We'd like to congratulate Tim on his promotion and thank him for his continued dedication to the art of studio design & integration.
An inside joke among our staff is that Tim Lawrence wasn’t born—he was built in a Dolby laboratory. But as fun as the conspiracy theories may be, the truth is that he wasn’t always an Atmos aficionado: When he joined the Westlake Pro team in March of 2016 he had a background in studio design & integration for music, but the world of TV/Film post-production and video routing was almost completely new to him. He came on-board as a technician, and hit the ground running.
“During that first year I kind of got thrown into the fire and had to learn how to tackle some really complex routing. At the time it was kind of stressful, but looking back, I’m fortunate I had an opportunity to kind-of apprentice in some of the really unique spaces I did.”
His relationship with music began when he was a teenager. He’d grown up watching his father play bass, and then picked up bass and guitar himself. Eventually he started playing the local circuit as bass player. But when his older cousin upgraded to a Pro Tools rig, and gifted Tim his old Tascam 388 8-track tape recorder, he fell in love with the art of recording.
“After I got the Tascam, I started picking up pieces of used outboard gear here and there and trying all kinds of different things just to see what it would sound like. After a while I guess word got out, and local bands started coming to me to record their demos.
All of that tinkering around on the 8-track eventually led him to enroll in Musician’s Institute for a degree in Music Production and Engineering in 2009. There he learned how to run Pro Tools, how to route audio between analog and digital workstations, and proper studio etiquette.
When he left MI, he went back to gigging with his bass for a while. He knew he wanted to work in the recording industry somehow, but wasn’t quite sure how to begin. He’d been more interested in learning his craft than “networking” during college, and wondered whether he should have made more of an attempt to talk his way into some kind of internship.
“It was getting hard to see the end of the tunnel. I realized how hard it is to get an internship at a studio like in the old days.”
In the end, his focus to the art of recording pieced everything together organically. He decided he could just take everything he’d learned and apply it to his own studio. He went back to recording bands and artists as much as he could, and the business started to grow from word-of-mouth. And then one of his clients watched him troubleshoot a complicated problem on the fly, and told him he knew someone at Westlake Pro who was looking for studio design techs.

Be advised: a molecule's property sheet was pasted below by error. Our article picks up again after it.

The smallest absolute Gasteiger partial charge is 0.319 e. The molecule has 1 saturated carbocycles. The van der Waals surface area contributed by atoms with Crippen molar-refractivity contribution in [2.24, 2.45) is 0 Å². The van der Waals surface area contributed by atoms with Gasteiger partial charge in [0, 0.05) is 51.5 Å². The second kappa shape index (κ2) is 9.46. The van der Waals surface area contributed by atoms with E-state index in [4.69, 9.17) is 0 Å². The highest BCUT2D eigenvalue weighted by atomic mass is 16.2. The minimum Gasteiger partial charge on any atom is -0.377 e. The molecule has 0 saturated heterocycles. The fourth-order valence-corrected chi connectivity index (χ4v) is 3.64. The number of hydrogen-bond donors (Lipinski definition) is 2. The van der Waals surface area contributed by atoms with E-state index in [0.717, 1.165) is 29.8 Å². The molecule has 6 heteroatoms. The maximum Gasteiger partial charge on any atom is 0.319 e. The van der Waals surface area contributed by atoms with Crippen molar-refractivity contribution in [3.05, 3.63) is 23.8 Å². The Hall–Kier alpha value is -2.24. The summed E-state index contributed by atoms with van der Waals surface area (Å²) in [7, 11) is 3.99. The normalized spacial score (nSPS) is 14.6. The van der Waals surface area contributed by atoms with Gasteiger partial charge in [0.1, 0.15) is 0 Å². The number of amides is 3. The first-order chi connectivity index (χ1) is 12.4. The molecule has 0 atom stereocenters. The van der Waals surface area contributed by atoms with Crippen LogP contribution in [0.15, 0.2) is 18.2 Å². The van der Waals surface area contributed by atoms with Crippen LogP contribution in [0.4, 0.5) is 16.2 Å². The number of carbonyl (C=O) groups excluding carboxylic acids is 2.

That brings us back to Tim’s first year at the company and his on-the-ground training in multi-room studio design and Immersive Audio.
“I remember shortly after I started, we were building Slash’s studio. And I was having trouble getting signal to come through the monitors. He had JBL M2’s and Crown amps that were powered up and seemed to be working just fine, but something was going on with Audio Architect. I was going through the process of troubleshooting, and then the client dropped by to see how things were going. The client, like, you know, Slash—someone I’ve idolized since I was a kid—and he asked how it was sounding. I tried a couple more things but couldn’t get signal. I had a little internal freakout moment, thinking, this is it. I blew it. But he was totally cool about it, and eventually I figured out what was happening and got it working. After that I figured I could handle just about anything.”
In the years since, Tim has become one of the most knowledgeable Immersive Audio technicians in the industry. He started receiving so many calls from clients asking for advice, or even competitors needing troubleshooting help, that we had to get him a second cell phone so he could get a break when he needed it.
As we’ve expanded our Studio Design Group over the past few months, he’s had a chance to impart a lot of his knowledge to other technicians on the team and take on more of a management role.
The new role of Director of Design solidifies this transition. The position will allow him to put his practical knowledge to use by allocating resources as efficiently as possible and bringing new ideas to the design process.
“Every studio is different, but a lot of the work involved in designing and integrating a space can be standardized or turned into processes. I think the department has done a good job of that over the past few years, but there’s always room for improvement. By making sure the logistics and everything are running as smoothly as they can, I’ll be able to focus more of my time on designing studios—which is my favorite part of the job. I’ll come up with a design, do all the BTU heat calculations, rack height, things like that, and hand it off to our integration team to carry it out alongside our Design Group Director, Ryan. We have some great new productivity tools that we’re excited to implement, too. I’m really happy with the team we have right now and excited for what’s to come.”
Some of Tim's work at Westlake Pro...
Spotlight | Inventure Studios
Tim was integral in designing and building Inventure Studios’ Atmos mixing room, and securing their Dolby Certification.
Sony's Cary Grant Theater
Westlake Pro Design Group retrofitted the iconic theater for mixing in Dolby Atmos, under Tim’s technical guidance.